The place where I differ is that many seem to assume that the selfish person, the person with some narcissistic tendencies, somehow has this amazing ability to pull the wool over other peoples' eyes that defies the abilities of pastors, therapists, and the like to discern. More or less, the trait of true narcissists (diagnosable NPD) is attributed to the much larger portion of "selfish people" or "jerks".

Trouble with that is that in my experience, I don't see that. My former sister in law and brother in law were basically telling the same story, but differing on the way they interpreted things details. Same thing with my mom and dad, and same thing with others. The debates I've seen are over what the deeds done mean, whether they're justified, and the like.

Regarding abandonment, I see it as a walk through Matthew 18, really. You confront with two (initial confrontation was the spouses; they already did that and it doesn't need to repeated) witnesses present, verify what's going on (probably a couple of layers of sin there really), go before the elder board, see if there is repentance, work with them if needed...

....and if one person clearly persists in sin, say abuse or adultery or whatever, the board needs to make a hard decision "do we help the victim spouse to separate?" And once a couple separates, a truly abusive spouse is going to (as did my father) tend to keep going--in other words, they abandon their spouse.

Hence "abandonment".

Aspiring to be a stick in the mud.

David -- you article alluded to a more in depth article by Andy Naselli:

This article is about as thorough as you will find on the subject, and I always find him level headed and usually persuasive. Basically he argues that anything that breaks the marriage covenant is legit grounds for divorce. I'm still thinking through it, but what he says makes sense as I'm reading it. So, if he is correct, then the question is, when does abuse cross the line of breaking the marriage covenant?


Thanks for the link, I missed it in the article. I am familiar with the article and studied it a number of years back. I would say that it aligns pretty closely with my thought process. My view has been that this doesn't make it right, it just makes it acceptable and that other elements still stay in place (i.e. no remarriage...). What I like is that it is able to cover a number of difficult areas with a concise model and approach. The magic question is where is the line. Some will state, "you will know it when you see it". Others have said, "the elders should identify the line in a given situation and circumstance".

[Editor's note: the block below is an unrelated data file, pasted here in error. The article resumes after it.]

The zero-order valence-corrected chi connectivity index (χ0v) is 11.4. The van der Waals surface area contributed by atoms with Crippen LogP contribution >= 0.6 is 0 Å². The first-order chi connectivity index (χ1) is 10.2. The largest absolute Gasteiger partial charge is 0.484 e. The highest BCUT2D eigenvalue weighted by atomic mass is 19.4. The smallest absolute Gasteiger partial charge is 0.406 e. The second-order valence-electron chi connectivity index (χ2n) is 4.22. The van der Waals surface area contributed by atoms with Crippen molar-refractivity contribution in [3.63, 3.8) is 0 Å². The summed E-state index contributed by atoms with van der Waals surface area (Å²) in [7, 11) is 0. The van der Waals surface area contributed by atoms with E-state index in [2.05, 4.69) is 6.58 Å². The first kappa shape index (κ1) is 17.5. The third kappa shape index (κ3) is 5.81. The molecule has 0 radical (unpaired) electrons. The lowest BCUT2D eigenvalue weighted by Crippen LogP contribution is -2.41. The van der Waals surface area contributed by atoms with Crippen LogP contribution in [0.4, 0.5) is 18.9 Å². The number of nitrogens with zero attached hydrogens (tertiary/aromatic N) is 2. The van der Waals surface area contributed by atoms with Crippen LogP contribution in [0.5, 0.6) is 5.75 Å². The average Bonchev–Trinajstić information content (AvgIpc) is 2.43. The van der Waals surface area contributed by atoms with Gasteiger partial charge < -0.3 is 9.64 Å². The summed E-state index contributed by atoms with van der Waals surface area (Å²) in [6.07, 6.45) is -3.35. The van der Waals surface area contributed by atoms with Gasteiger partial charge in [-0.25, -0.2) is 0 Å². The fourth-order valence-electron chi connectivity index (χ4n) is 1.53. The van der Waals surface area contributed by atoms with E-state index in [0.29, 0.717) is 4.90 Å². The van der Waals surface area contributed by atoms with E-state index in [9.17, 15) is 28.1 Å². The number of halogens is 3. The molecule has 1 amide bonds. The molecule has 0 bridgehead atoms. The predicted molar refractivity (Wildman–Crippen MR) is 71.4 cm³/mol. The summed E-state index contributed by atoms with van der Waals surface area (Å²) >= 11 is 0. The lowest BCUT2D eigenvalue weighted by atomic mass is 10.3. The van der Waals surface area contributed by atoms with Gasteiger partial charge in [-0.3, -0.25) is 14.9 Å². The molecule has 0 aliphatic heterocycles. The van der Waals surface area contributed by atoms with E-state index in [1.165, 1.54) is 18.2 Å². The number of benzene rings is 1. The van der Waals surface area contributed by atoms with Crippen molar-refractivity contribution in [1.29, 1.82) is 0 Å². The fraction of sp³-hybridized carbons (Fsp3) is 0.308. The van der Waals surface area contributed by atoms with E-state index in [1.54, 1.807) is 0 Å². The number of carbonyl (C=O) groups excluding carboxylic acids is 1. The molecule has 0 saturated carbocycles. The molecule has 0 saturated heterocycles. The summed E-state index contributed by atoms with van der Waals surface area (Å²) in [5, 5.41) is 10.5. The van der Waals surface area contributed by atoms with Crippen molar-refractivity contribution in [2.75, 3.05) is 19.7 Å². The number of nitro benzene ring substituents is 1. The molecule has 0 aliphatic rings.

Jesus gave only one reason for divorce, yet the Apostle Paul made it clear that there was yet another reason. Thus, I do not take the position that these two exceptions were listed for us to conclude that they were the only reasons for divorce. That puts me in the camp of anything that breaks the marriage covenant is legit grounds for divorce. That, however, should not become an excuse to rush to divorce, but it is a reminder that the very reason for divorce is because people are sinful. Sin has serious consequences within a marriage, and divorce is part of God's grace for terrible situations. Being annoyed with a spouse, or not feeling as attracted to them as you used to, is not the same as having to escape a terribly sinful situation. I fear we have two extremes that are unhealthy/ungodly- the extreme of divorcing for frivolous reasons and the extreme of suggesting divorce is never or almost never acceptable. God had enough grace to allow for divorce we should as well.